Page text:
A cult without worshippers

Before that fateful day, access to camp was preceded by three control posts. Now only yellow police tapes were left to demarcate a crime scene. We did not register the presence of soldiers on camp – the same camp where children were not allowed to go to school because Jesus never studied. The high level of destruction mirrored the utmost violence – a burnt-out car and several motorbikes. A bulldozer, used for agriculture, and an industrial generator, both charred, stood out in the idyllic landscape now transformed into a valley of horrors. Despite the gruesome scenery, the well-structured configuration of the camp was still noticeable. In the different sections of the camp, there was a main outdoor area reserved for cult practices and an open-air auditorium with rocks used as stools. Important religious announcements and notices on community life were divulged here. Warehouses were aligned according to the type of goods they stored. In one, we found salt, maize and beans in the other two. Perishables were kept in deep freezers. We counted two of these and a stove, both destroyed. Only the gas bottle was intact, laying a few metres from Kalupeteka’s house.

The last battle. Jesus is coming. Are you ready?

In this landscape, once a paradise on earth, traces of blood were visible in some places. In front of the cult leader’s house, there was an esplanade, an all-around observation post. It had electric current from the generator. It had running water. We saw the bathroom, in the rear of the house, and noticed the tiles, although the entrance was barred by corrugated iron sheets darkened by smoke. It was impossible to peep through the windows. Despite the poor housing conditions, the natives of Kalupeteka’s mountain did not live quite like in the time of Jesus. The satellite dish, with its missing top, did not take them to a heavenly world but brought the world to camp. Numerous details clearly evidenced a functional community system. Sporadic signs of modernity could be seen: a music mixer, a cell phone data board or a television card. In a notebook on the floor, we found important observations. No names or telephone numbers – simply bible quotes. ‘The last battle. Jesus is coming. Are you ready?’ This was the suggestive title on a cassette. Two huge suitcases were left behind. Women and children’s clothes were strewn around as well as shirts, jackets and men’s trousers, shoes and blue rubber boots! Somewhere else, two blackjacks. A bloody machete lying next to a child’s blue outfit precluded any conceived peaceful environment. We asked ourselves whether the Criminal Laboratory team was ever.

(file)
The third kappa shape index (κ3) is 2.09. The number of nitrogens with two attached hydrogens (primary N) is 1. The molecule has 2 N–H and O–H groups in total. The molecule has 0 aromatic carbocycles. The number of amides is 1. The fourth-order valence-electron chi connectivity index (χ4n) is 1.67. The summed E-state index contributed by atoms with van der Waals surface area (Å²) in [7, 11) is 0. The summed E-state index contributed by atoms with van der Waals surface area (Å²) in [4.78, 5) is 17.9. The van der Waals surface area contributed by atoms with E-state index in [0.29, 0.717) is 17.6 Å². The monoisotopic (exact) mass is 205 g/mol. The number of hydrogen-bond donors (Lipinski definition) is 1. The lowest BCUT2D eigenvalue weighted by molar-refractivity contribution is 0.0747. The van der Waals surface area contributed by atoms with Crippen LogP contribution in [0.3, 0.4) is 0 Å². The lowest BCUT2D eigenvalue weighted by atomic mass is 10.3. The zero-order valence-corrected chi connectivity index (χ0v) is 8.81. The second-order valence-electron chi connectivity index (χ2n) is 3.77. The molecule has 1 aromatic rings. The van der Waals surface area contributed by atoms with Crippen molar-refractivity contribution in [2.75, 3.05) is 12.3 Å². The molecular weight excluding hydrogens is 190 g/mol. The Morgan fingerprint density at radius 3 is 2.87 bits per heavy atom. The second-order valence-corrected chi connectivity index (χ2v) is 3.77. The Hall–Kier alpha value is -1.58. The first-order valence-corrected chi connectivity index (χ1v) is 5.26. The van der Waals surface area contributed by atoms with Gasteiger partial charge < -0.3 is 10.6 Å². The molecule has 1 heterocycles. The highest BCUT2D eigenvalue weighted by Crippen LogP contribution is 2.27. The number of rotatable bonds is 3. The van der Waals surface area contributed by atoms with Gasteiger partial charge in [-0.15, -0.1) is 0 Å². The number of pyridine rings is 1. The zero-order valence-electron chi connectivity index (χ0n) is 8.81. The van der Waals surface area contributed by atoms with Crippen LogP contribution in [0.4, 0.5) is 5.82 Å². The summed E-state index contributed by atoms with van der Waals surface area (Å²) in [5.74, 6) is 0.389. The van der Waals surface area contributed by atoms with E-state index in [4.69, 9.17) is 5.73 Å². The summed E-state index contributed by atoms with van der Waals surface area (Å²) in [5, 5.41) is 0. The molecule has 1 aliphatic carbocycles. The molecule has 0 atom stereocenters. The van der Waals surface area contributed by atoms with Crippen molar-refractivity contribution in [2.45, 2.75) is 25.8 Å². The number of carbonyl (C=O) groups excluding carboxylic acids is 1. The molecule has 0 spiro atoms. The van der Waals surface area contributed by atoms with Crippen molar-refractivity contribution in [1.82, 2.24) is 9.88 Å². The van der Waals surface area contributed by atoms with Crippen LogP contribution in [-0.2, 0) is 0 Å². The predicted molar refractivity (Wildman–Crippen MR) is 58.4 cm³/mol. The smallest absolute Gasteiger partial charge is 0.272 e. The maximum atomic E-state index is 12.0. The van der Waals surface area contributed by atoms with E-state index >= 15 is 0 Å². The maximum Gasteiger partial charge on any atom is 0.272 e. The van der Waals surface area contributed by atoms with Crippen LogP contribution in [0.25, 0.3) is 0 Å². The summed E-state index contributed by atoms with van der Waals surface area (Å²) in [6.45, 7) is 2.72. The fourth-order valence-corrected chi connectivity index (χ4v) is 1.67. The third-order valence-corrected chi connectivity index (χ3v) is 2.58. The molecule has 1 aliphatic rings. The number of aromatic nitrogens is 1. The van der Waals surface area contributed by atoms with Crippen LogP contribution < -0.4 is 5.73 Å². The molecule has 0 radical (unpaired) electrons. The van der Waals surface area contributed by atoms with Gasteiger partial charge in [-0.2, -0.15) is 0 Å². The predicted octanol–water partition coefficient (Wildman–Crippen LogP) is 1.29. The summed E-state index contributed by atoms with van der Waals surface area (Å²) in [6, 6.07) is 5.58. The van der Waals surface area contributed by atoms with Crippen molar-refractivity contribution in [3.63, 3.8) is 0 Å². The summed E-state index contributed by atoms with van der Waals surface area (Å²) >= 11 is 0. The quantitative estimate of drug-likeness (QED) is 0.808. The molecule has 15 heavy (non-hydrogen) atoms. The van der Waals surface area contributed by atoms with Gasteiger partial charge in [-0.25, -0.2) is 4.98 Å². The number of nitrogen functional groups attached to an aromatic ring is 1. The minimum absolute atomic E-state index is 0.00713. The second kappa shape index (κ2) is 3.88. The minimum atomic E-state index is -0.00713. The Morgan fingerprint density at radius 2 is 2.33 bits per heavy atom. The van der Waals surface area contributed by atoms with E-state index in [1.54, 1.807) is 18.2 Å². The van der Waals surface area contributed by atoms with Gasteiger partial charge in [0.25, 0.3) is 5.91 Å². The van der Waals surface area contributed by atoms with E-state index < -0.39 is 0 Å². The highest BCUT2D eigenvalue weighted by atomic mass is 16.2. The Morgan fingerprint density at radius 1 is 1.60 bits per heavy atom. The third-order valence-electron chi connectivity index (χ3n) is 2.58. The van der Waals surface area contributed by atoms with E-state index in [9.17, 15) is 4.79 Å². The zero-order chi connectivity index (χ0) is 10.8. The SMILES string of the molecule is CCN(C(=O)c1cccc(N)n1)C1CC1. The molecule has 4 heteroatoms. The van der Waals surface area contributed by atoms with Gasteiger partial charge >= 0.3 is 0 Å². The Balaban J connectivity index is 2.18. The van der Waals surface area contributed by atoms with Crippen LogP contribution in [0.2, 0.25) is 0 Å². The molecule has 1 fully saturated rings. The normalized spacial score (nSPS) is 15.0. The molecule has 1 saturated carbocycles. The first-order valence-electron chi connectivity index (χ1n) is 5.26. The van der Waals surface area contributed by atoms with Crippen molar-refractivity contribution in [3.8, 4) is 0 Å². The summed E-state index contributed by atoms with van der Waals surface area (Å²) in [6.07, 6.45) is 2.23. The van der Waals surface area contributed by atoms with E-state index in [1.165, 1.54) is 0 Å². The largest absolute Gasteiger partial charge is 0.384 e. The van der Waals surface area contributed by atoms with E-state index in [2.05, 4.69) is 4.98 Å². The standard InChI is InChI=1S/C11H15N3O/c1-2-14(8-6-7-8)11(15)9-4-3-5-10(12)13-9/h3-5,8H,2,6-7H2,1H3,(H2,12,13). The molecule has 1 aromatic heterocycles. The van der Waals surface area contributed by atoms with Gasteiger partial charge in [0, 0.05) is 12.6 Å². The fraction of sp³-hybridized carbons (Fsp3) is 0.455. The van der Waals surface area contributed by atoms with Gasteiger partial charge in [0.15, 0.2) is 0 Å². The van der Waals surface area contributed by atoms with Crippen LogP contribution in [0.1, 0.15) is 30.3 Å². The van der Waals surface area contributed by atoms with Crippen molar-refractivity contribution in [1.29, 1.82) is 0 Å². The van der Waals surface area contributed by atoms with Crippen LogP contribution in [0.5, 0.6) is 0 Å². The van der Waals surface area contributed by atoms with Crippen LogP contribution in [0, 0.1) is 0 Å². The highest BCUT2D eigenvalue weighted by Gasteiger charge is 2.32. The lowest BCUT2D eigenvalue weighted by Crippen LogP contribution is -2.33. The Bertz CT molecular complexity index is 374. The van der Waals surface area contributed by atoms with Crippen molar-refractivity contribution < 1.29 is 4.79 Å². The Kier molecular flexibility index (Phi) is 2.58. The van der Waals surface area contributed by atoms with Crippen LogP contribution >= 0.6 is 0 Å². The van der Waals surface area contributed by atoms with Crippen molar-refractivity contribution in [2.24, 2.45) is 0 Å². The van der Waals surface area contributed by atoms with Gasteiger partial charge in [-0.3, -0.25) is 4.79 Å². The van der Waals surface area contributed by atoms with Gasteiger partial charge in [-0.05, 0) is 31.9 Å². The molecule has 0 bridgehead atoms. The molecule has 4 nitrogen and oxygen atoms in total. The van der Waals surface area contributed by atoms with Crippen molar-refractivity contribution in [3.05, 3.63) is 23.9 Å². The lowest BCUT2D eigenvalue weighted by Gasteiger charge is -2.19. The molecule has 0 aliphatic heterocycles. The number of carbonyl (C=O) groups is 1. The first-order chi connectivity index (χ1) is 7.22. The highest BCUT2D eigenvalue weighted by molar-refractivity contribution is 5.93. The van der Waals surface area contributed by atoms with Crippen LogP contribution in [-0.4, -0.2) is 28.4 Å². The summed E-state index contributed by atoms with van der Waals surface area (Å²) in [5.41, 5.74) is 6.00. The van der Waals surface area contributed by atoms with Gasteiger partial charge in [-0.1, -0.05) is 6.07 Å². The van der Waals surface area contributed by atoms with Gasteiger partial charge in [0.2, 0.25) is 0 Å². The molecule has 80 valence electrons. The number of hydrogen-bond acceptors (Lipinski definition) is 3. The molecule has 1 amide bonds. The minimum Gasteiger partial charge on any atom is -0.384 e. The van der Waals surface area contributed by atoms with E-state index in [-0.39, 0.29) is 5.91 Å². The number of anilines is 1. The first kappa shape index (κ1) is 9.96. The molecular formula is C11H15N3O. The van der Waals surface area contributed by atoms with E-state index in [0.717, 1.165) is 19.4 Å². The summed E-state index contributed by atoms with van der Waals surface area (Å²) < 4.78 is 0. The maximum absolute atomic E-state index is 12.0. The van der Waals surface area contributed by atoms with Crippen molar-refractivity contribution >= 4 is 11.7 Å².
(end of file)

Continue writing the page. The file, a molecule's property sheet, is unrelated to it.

It was late afternoon and the wind carried a strong scent. It was, undoubtedly, something putrid. We dared not imagine what. The smell of roasted corn managed to conceal it. And the number of doves on top of the roof of pastor Kalupeteka’s house just kept increasing. And the wind. Again! This time it made a noise similar to a whistling sound. These whistles were a gentle reminder that people lived here, people who left almost no trace of their present location. Water gushed, non-stop, onto a blue basin. It dripped on the floor. It dispersed into the bush. Hundreds of plates, mugs, forks, knives and kitchen utensils led us to believe they were stored in the same place. Pots with parched food remnants were on the floor. Burners placed on three rocks, typical of rural areas, managed to survive the chaos. We tripped over firewood, jerry cans and perfume bottles. Crocs and children’s outfits caught our attention. They were just kids. Wherever they were now, they never had the opportunity to understand what happened. Camera clicks broke the silence. Shivering fits were unavoidable. Any resemblance to a haunted place was not a mere coincidence. When we left the place, only the doves could be seen perched on top of Kalupeteka’s house. Where are the village folk now, where are the worshippers?